Palinacousis—Evidence to suggest a post-ictal phenomenon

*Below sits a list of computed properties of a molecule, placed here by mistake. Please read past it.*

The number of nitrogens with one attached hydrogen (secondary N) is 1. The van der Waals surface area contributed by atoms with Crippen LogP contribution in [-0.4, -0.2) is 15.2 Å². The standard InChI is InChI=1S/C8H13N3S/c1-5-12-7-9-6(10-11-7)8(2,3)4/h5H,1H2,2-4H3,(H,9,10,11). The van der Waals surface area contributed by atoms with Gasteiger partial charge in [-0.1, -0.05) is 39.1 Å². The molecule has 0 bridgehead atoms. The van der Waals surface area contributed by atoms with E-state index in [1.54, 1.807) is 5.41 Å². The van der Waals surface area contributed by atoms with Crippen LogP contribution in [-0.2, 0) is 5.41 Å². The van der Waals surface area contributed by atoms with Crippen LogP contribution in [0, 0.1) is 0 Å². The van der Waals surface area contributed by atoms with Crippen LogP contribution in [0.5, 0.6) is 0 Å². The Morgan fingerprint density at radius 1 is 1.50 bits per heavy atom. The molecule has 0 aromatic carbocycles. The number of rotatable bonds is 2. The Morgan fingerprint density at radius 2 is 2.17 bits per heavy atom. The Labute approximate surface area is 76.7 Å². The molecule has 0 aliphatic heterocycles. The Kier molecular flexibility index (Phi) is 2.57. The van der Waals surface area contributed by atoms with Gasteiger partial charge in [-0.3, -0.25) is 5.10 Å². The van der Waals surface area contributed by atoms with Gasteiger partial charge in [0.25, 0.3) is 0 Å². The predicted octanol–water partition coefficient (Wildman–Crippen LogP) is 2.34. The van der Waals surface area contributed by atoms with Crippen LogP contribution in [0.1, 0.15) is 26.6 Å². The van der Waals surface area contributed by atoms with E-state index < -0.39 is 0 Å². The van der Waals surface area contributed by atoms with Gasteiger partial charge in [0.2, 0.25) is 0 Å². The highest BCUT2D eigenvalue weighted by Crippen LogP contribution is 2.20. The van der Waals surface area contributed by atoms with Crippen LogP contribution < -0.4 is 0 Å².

Palinacousis is a paroxysmal auditory illusion in which perseveration of an external auditory stimulus occurs after cessation of the stimulus. The subjects recognize the illusory nature of this experience, which is often a fragment of the last sentence they heard. Palinacousis has been reported in only a few documented cases. It has been described as an aura, a component of complex partial seizures, and a post-ictal event. We put forward evidence demonstrating palinacousis as a post-ictal event. A 68-year-old woman presented with an acute sensory aphasia, and an EEG showed frequent epileptiform discharges from the left temporo-parietal region. MRI showed an enhancing mass in the left inferior parietal lobule that was consistent with a metastasis. A CT scan of the thorax later showed an enhancing mass in the left lung that was determined to be an invasive non-small cell carcinoma. Treatment with levetiracetam resulted in loss of epileptiform activity on EEG and resolution of aphasia, but soon afterward, she started complaining of recurrent auditory illusions in her right ear. These consisted of phrases from the ends of sentences she heard. Continuous EEG monitoring during her auditory symptoms showed intermittent left temporal slowing but no epileptiform discharges or electrographic seizures. An FDG-PET scan with the glucose uptake phase during episodes of auditory illusions revealed hypometabolism of bilateral medial temporal cortices and increased uptake in the metastatic tumor. A systematic review identified 14 cases with palinacousis since 1981. Cases prior to that were excluded due to the lack of sufficient data. We propose that palinacousis is a “negative” phenomenon, at least in some individuals. It occurs with a loss of function of a region of the brain that normally suppresses auditory perseveration.